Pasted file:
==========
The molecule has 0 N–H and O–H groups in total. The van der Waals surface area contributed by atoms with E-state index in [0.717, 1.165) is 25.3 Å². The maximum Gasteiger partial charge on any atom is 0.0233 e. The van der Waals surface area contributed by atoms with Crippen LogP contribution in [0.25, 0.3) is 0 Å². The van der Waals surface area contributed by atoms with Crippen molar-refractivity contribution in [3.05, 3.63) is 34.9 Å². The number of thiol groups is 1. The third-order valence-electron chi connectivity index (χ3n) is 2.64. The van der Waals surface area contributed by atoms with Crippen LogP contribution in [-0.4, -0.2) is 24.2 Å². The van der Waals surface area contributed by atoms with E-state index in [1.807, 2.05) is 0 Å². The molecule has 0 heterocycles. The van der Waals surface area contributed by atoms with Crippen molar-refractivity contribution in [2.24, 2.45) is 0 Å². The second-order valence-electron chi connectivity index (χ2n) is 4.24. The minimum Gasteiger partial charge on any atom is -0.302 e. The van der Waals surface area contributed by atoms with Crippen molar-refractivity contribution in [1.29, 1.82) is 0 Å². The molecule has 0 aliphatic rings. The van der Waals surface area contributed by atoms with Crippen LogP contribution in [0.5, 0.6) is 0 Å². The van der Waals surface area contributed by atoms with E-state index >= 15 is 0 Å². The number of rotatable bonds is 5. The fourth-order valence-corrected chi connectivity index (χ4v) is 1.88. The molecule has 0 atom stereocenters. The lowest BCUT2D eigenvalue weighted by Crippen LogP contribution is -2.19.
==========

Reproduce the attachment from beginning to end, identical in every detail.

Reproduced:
The molecule has 0 N–H and O–H groups in total. The van der Waals surface area contributed by atoms with E-state index in [0.717, 1.165) is 25.3 Å². The maximum Gasteiger partial charge on any atom is 0.0233 e. The van der Waals surface area contributed by atoms with Crippen LogP contribution in [0.25, 0.3) is 0 Å². The van der Waals surface area contributed by atoms with Crippen molar-refractivity contribution in [3.05, 3.63) is 34.9 Å². The number of thiol groups is 1. The third-order valence-electron chi connectivity index (χ3n) is 2.64. The van der Waals surface area contributed by atoms with Crippen LogP contribution in [-0.4, -0.2) is 24.2 Å². The van der Waals surface area contributed by atoms with E-state index in [1.807, 2.05) is 0 Å². The molecule has 0 heterocycles. The van der Waals surface area contributed by atoms with Crippen molar-refractivity contribution in [2.24, 2.45) is 0 Å². The second-order valence-electron chi connectivity index (χ2n) is 4.24. The minimum Gasteiger partial charge on any atom is -0.302 e. The van der Waals surface area contributed by atoms with Crippen molar-refractivity contribution in [1.29, 1.82) is 0 Å². The molecule has 0 aliphatic rings. The van der Waals surface area contributed by atoms with Crippen LogP contribution in [0.5, 0.6) is 0 Å². The van der Waals surface area contributed by atoms with E-state index >= 15 is 0 Å². The number of rotatable bonds is 5. The fourth-order valence-corrected chi connectivity index (χ4v) is 1.88. The molecule has 0 atom stereocenters. The lowest BCUT2D eigenvalue weighted by Crippen LogP contribution is -2.19.